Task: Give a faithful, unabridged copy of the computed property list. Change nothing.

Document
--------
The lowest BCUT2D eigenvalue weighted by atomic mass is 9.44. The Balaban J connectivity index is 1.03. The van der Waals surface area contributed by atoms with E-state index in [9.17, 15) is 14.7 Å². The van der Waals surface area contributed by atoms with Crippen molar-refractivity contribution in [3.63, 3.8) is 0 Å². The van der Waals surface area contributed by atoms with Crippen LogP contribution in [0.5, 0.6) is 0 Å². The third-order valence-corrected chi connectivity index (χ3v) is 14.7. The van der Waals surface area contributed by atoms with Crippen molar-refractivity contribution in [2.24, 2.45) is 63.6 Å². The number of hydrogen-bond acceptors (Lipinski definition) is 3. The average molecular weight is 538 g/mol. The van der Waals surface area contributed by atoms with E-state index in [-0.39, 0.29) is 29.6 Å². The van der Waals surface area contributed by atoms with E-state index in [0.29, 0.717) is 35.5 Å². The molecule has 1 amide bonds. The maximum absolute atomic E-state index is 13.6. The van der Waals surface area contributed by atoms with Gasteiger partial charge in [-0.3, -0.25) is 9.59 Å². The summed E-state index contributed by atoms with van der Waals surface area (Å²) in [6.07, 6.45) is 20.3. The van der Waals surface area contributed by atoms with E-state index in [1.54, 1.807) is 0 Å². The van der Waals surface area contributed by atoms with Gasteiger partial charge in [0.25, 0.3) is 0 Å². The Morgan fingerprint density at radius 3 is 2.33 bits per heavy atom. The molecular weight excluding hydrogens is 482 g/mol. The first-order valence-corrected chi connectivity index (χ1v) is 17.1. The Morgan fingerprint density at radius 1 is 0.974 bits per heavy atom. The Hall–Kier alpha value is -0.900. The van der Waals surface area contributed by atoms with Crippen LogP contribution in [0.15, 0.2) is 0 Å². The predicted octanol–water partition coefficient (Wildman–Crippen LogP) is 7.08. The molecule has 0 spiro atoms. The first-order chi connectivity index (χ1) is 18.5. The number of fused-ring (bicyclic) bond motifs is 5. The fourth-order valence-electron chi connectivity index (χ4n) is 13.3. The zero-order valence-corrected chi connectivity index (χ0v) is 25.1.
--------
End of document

The lowest BCUT2D eigenvalue weighted by atomic mass is 9.44. The Balaban J connectivity index is 1.03. The van der Waals surface area contributed by atoms with E-state index in [9.17, 15) is 14.7 Å². The van der Waals surface area contributed by atoms with Crippen molar-refractivity contribution in [3.63, 3.8) is 0 Å². The van der Waals surface area contributed by atoms with Crippen LogP contribution in [0.5, 0.6) is 0 Å². The third-order valence-corrected chi connectivity index (χ3v) is 14.7. The van der Waals surface area contributed by atoms with Crippen molar-refractivity contribution in [2.24, 2.45) is 63.6 Å². The number of hydrogen-bond acceptors (Lipinski definition) is 3. The average molecular weight is 538 g/mol. The van der Waals surface area contributed by atoms with E-state index in [-0.39, 0.29) is 29.6 Å². The van der Waals surface area contributed by atoms with E-state index in [0.29, 0.717) is 35.5 Å². The molecule has 1 amide bonds. The maximum absolute atomic E-state index is 13.6. The van der Waals surface area contributed by atoms with Gasteiger partial charge in [-0.3, -0.25) is 9.59 Å². The summed E-state index contributed by atoms with van der Waals surface area (Å²) in [6.07, 6.45) is 20.3. The van der Waals surface area contributed by atoms with E-state index in [1.54, 1.807) is 0 Å². The van der Waals surface area contributed by atoms with Gasteiger partial charge in [0.25, 0.3) is 0 Å². The Morgan fingerprint density at radius 3 is 2.33 bits per heavy atom. The molecular weight excluding hydrogens is 482 g/mol. The first-order valence-corrected chi connectivity index (χ1v) is 17.1. The Morgan fingerprint density at radius 1 is 0.974 bits per heavy atom. The Hall–Kier alpha value is -0.900. The van der Waals surface area contributed by atoms with Crippen LogP contribution in [0.15, 0.2) is 0 Å². The predicted octanol–water partition coefficient (Wildman–Crippen LogP) is 7.08. The molecule has 0 spiro atoms. The first-order chi connectivity index (χ1) is 18.5. The number of fused-ring (bicyclic) bond motifs is 5. The fourth-order valence-electron chi connectivity index (χ4n) is 13.3. The zero-order valence-corrected chi connectivity index (χ0v) is 25.1.